[6] The resulting equations are closed by auxiliary conditions far from the front:

display math(4)
display math(5)
display math(6)

where ex is a unit vector in the direction of the flow (x). Far upstream (x→−), the fluid velocity (v0) and reactant concentration (cin) are uniform, and the matrix is fully dissolved. Far downstream (x), the reactant has been entirely consumed, the matrix is undisturbed, and the pressure is uniform across the sample (yp=0).

[7] Equations (1)(3) have steady one-dimensional solutions, cb(x) and φb(x), in a frame x=xUt moving with a constant velocity U:

display math(7)
display math(8)

The fluid velocity v0 is constant throughout the domain (in one dimension), and a mass balance on the reactant consumption requires that U=γav0. By taking the limit of small acid capacity (γa→0), the term proportional to U can be dropped from equation (7) but not from (8) where it sets the dissolution time scale td=ld/U.

[8] Upstream of the front, indicated by the dashed line in Figure 2, all the soluble material has dissolved and the porosity is constant, φ=φ1. Nevertheless, because of the diffusive flux, the concentration profile is not uniform in this region but decays from its inlet value cin over a characteristic length lu=D/v0. Convection-dominated theories [Sherwood, 1987; Hinch and Bhatt, 1990] neglect this scale, setting the concentration at the front to cin, but our analysis shows that this is a singular limit (see equation (15)) and that even small diffusive contributions to the reactant flux make a large difference to the growth rate.

[9] Downstream from the front, material is still being dissolved and here the concentration decays with a different length scale, math formula; the porosity returns to its initial value φ0 on the same scale. If the thickness of the downstream front is neglected, then the reactive-infiltration instability can be mapped to a thin-front problem [Chadam et al., 1986; Ortoleva et al., 1987a], with an r-independent growth rate (see equation (16)). These results have been widely used to draw inferences about the mechanisms and growth rates for morphological changes in rocks, but the range of validity of this limit is more restricted than is generally realized.

[10] Chadam et al. [1986] and Ortoleva et al. [1987a] proposed that the front thickness can be neglected whenever the acid capacity is small (γa≪1), a condition that is widely applicable in nature and which is implicit in equation (7). By including the acid capacity in their definition of reaction rate, r=r/γa, they necessarily take the fast-reaction limit r as γa→0 (keeping r finite) [Ortoleva et al., 1987b]. Missing from this analysis is what physical quantity r must be large with respect to; equation (7) suggests that a sharp front, meaning ldlu (Figure 2), will only occur when rv02/D. Thus, there is no general reduction of the reactive-infiltration instability to a thin-front problem; it is only appropriate as a limiting case when the dimensionless combination of reaction rate, flow rate, and diffusion, math formula.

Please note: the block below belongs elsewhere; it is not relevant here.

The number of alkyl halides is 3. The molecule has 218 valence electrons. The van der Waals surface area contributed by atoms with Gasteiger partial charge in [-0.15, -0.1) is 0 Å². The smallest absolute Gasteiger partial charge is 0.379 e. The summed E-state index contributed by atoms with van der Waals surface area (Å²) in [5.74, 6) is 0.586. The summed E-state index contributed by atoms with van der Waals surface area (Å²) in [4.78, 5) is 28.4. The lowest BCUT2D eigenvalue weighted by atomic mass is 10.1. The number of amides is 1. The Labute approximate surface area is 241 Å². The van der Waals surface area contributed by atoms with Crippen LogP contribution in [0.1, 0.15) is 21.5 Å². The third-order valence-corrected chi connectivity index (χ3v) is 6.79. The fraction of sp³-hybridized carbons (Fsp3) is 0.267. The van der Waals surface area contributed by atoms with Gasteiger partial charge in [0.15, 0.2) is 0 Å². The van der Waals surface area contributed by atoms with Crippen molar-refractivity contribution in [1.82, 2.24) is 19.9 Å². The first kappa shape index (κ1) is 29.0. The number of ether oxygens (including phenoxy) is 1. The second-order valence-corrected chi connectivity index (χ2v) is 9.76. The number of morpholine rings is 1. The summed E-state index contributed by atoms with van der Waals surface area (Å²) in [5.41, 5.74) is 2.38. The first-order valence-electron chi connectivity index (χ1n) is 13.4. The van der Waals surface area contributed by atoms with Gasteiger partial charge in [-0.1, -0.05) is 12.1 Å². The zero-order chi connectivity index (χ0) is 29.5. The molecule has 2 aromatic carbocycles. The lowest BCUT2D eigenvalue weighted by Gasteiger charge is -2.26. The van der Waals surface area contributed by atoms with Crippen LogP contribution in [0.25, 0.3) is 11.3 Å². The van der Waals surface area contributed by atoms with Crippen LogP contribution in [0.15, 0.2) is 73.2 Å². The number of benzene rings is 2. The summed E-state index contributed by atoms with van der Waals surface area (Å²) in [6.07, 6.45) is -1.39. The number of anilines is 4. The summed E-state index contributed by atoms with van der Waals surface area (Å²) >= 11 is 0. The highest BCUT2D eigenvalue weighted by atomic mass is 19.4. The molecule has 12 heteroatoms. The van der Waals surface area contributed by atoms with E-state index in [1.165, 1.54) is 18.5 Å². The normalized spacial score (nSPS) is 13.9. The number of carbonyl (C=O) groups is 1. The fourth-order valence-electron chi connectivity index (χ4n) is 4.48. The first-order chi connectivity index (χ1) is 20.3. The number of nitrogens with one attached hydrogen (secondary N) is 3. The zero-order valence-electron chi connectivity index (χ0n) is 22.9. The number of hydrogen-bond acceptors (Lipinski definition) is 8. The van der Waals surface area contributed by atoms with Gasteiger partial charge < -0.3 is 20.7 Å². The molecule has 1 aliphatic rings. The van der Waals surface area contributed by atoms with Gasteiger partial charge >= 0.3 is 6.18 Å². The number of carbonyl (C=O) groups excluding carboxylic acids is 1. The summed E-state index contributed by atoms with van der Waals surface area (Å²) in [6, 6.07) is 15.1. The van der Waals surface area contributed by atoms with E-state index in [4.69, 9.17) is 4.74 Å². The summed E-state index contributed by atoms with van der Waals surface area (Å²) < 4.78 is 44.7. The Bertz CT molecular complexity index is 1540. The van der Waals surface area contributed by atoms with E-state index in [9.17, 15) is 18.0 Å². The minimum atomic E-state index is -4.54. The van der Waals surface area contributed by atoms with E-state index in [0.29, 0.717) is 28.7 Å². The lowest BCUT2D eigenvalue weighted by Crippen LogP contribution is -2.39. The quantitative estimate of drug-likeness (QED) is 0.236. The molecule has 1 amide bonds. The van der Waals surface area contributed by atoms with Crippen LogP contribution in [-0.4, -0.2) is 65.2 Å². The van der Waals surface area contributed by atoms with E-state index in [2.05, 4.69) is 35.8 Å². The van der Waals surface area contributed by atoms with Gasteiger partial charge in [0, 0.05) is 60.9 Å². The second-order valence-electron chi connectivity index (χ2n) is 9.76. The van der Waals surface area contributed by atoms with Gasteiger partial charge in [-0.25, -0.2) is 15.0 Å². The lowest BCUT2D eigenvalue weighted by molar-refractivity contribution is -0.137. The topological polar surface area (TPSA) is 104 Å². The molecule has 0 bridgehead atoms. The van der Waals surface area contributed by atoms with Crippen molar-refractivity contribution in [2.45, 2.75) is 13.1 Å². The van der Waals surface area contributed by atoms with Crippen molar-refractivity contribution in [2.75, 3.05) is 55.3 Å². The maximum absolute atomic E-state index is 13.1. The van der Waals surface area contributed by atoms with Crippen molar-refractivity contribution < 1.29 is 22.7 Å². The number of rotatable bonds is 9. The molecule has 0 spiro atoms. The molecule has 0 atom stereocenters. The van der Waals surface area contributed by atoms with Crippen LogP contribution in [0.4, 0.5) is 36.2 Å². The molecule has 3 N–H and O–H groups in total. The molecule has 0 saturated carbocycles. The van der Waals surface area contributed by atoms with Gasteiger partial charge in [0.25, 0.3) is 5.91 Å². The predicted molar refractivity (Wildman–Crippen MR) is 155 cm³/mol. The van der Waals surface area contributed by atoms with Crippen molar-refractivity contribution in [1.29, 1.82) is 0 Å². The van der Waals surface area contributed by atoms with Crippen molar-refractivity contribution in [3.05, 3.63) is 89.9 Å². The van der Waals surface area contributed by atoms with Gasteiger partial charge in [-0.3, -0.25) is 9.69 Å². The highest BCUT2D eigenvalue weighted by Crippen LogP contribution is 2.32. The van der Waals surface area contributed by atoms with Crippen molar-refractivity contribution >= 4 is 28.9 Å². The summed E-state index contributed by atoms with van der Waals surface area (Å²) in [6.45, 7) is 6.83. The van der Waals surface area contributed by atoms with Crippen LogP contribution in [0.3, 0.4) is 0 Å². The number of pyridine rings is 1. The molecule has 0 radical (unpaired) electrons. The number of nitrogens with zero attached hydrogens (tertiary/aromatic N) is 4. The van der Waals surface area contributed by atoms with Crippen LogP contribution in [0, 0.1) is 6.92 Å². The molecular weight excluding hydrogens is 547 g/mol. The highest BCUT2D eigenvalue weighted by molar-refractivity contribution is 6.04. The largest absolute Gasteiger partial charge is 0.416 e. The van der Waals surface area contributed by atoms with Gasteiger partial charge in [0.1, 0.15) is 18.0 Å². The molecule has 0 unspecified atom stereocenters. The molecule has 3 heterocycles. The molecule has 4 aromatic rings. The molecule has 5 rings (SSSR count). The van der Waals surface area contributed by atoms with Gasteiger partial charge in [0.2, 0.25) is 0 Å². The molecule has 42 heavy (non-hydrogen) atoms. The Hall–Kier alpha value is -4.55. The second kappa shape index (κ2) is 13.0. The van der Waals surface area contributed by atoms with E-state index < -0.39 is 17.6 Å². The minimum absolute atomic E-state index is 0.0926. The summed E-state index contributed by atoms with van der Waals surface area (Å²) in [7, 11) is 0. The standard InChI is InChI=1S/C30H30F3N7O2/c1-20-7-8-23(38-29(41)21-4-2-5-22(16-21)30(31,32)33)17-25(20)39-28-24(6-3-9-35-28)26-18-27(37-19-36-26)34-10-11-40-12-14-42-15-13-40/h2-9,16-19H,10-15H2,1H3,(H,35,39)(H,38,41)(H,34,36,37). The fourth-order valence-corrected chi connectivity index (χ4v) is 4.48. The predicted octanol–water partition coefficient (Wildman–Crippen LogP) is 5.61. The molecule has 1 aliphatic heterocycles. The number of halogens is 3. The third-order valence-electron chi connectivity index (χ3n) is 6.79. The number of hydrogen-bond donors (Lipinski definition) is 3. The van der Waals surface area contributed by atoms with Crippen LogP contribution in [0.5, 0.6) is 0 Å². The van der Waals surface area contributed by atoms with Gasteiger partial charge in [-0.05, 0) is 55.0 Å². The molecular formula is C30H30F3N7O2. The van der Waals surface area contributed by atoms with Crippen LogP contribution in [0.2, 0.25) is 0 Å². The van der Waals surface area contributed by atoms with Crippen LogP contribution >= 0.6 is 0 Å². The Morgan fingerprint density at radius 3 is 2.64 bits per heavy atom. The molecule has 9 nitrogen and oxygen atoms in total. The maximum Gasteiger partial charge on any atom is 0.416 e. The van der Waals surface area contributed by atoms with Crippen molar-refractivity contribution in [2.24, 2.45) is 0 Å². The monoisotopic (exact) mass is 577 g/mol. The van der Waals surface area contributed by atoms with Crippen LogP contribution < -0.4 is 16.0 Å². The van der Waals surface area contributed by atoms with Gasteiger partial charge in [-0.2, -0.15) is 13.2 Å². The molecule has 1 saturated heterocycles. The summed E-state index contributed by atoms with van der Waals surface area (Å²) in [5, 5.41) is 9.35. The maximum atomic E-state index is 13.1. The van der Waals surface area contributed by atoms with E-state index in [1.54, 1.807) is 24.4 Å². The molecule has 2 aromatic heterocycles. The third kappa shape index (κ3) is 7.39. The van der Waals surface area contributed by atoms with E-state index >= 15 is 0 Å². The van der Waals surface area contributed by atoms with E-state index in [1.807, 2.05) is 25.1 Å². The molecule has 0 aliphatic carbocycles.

[11] The importance of the interplay between reaction, diffusion, and convection in a dissolving rock matrix was first noted by Lichtner [1988] and Phillips [1990], while the relevance of the parameter H to wormhole growth was recognized by Steefel and Lasaga [1990]; nevertheless, they did not incorporate their insights into a stability analysis. However, Aharonov et al. [1995] discussed a similar interaction of length scales in the related problem of melt flow in the mantle; here the interplay of matrix compaction and solubility gradient leads to an instability in an otherwise steady, nonpropagating porosity profile. Fracture dissolution is also characterized by an instability in a nonpropagating (but time-dependent) front [Szymczak and Ladd, 2012]. However, the impact of diffusion in systems with propagating versus nonpropagating fronts is fundamentally different: In moving front problems, diffusion can completely stabilize the growth [Chadam et al., 1986], whereas in the case of nonpropagating profiles, it weakens the growth but does not make it stable [Aharonov et al., 1995; Szymczak and Ladd, 2011a]. In this paper we present a new analysis of the instability in a steadily propagating dissolution front, which includes both upstream (where the material is fully dissolved) and downstream regions; we recover previous results [Chadam et al., 1986; Sherwood, 1987; Hinch and Bhatt, 1990] as limiting cases.

3 Linear Stability Analysis

[12] Stationary one-dimensional solutions of equation (1) form the base state for the linear stability analysis:

display math(9)
display math(10)